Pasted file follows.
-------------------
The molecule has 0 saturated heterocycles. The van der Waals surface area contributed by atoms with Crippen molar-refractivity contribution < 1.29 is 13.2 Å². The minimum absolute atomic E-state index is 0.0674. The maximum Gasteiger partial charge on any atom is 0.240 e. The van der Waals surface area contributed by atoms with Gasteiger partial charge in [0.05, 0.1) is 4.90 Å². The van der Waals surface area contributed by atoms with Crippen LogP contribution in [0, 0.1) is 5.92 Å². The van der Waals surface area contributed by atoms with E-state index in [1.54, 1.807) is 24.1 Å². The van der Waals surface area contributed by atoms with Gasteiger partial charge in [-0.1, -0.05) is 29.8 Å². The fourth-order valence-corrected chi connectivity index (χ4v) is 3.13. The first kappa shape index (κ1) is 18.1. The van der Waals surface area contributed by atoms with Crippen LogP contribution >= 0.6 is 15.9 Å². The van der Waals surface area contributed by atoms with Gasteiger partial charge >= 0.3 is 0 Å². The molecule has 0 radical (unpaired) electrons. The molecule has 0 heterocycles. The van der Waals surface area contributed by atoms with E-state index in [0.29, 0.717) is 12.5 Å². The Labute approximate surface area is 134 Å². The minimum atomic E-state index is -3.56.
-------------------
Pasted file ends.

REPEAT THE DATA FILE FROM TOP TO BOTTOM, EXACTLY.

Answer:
The molecule has 0 saturated heterocycles. The van der Waals surface area contributed by atoms with Crippen molar-refractivity contribution < 1.29 is 13.2 Å². The minimum absolute atomic E-state index is 0.0674. The maximum Gasteiger partial charge on any atom is 0.240 e. The van der Waals surface area contributed by atoms with Gasteiger partial charge in [0.05, 0.1) is 4.90 Å². The van der Waals surface area contributed by atoms with Crippen LogP contribution in [0, 0.1) is 5.92 Å². The van der Waals surface area contributed by atoms with E-state index in [1.54, 1.807) is 24.1 Å². The van der Waals surface area contributed by atoms with Gasteiger partial charge in [-0.1, -0.05) is 29.8 Å². The fourth-order valence-corrected chi connectivity index (χ4v) is 3.13. The first kappa shape index (κ1) is 18.1. The van der Waals surface area contributed by atoms with Crippen LogP contribution >= 0.6 is 15.9 Å². The van der Waals surface area contributed by atoms with Gasteiger partial charge >= 0.3 is 0 Å². The molecule has 0 radical (unpaired) electrons. The molecule has 0 heterocycles. The van der Waals surface area contributed by atoms with E-state index in [0.29, 0.717) is 12.5 Å². The Labute approximate surface area is 134 Å². The minimum atomic E-state index is -3.56.